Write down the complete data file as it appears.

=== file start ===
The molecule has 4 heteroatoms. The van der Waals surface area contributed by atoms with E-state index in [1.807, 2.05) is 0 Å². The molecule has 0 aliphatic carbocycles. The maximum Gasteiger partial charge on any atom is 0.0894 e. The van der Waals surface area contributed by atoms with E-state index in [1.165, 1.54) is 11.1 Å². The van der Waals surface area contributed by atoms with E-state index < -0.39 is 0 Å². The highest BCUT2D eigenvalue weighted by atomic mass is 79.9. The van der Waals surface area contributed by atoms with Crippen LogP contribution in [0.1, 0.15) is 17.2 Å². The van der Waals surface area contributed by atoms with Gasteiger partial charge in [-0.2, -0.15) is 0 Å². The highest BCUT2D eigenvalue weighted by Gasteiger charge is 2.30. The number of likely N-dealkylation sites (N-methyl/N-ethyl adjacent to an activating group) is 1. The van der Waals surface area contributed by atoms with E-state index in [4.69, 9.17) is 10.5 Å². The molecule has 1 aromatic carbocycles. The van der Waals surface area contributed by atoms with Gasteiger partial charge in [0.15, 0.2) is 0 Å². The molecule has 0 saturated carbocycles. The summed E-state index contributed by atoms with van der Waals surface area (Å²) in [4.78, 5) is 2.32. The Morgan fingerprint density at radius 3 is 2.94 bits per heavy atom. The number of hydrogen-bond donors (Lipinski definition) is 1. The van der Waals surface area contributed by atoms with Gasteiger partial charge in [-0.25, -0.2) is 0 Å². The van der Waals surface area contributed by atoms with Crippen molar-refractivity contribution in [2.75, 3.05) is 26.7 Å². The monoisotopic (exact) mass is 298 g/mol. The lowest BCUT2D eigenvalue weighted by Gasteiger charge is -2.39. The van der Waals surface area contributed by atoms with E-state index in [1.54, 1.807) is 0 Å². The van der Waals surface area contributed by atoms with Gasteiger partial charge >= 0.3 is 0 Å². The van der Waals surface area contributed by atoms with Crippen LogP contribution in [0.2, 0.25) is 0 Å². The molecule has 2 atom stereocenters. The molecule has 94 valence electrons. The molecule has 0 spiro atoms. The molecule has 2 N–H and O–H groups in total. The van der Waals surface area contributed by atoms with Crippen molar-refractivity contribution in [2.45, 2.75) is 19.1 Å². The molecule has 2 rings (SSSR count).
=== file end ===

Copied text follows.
The molecule has 4 heteroatoms. The van der Waals surface area contributed by atoms with E-state index in [1.807, 2.05) is 0 Å². The molecule has 0 aliphatic carbocycles. The maximum Gasteiger partial charge on any atom is 0.0894 e. The van der Waals surface area contributed by atoms with E-state index in [1.165, 1.54) is 11.1 Å². The van der Waals surface area contributed by atoms with E-state index < -0.39 is 0 Å². The highest BCUT2D eigenvalue weighted by atomic mass is 79.9. The van der Waals surface area contributed by atoms with Crippen LogP contribution in [0.1, 0.15) is 17.2 Å². The van der Waals surface area contributed by atoms with Gasteiger partial charge in [-0.2, -0.15) is 0 Å². The highest BCUT2D eigenvalue weighted by Gasteiger charge is 2.30. The number of likely N-dealkylation sites (N-methyl/N-ethyl adjacent to an activating group) is 1. The van der Waals surface area contributed by atoms with E-state index in [4.69, 9.17) is 10.5 Å². The molecule has 1 aromatic carbocycles. The van der Waals surface area contributed by atoms with Gasteiger partial charge in [0.15, 0.2) is 0 Å². The molecule has 0 saturated carbocycles. The summed E-state index contributed by atoms with van der Waals surface area (Å²) in [4.78, 5) is 2.32. The Morgan fingerprint density at radius 3 is 2.94 bits per heavy atom. The number of hydrogen-bond donors (Lipinski definition) is 1. The van der Waals surface area contributed by atoms with Gasteiger partial charge in [-0.25, -0.2) is 0 Å². The van der Waals surface area contributed by atoms with Crippen molar-refractivity contribution in [2.75, 3.05) is 26.7 Å². The monoisotopic (exact) mass is 298 g/mol. The lowest BCUT2D eigenvalue weighted by Gasteiger charge is -2.39. The van der Waals surface area contributed by atoms with E-state index in [1.54, 1.807) is 0 Å². The van der Waals surface area contributed by atoms with Gasteiger partial charge >= 0.3 is 0 Å². The van der Waals surface area contributed by atoms with Crippen LogP contribution in [0.2, 0.25) is 0 Å². The molecule has 2 atom stereocenters. The molecule has 94 valence electrons. The molecule has 0 spiro atoms. The molecule has 2 N–H and O–H groups in total. The van der Waals surface area contributed by atoms with Crippen molar-refractivity contribution in [2.45, 2.75) is 19.1 Å². The molecule has 2 rings (SSSR count).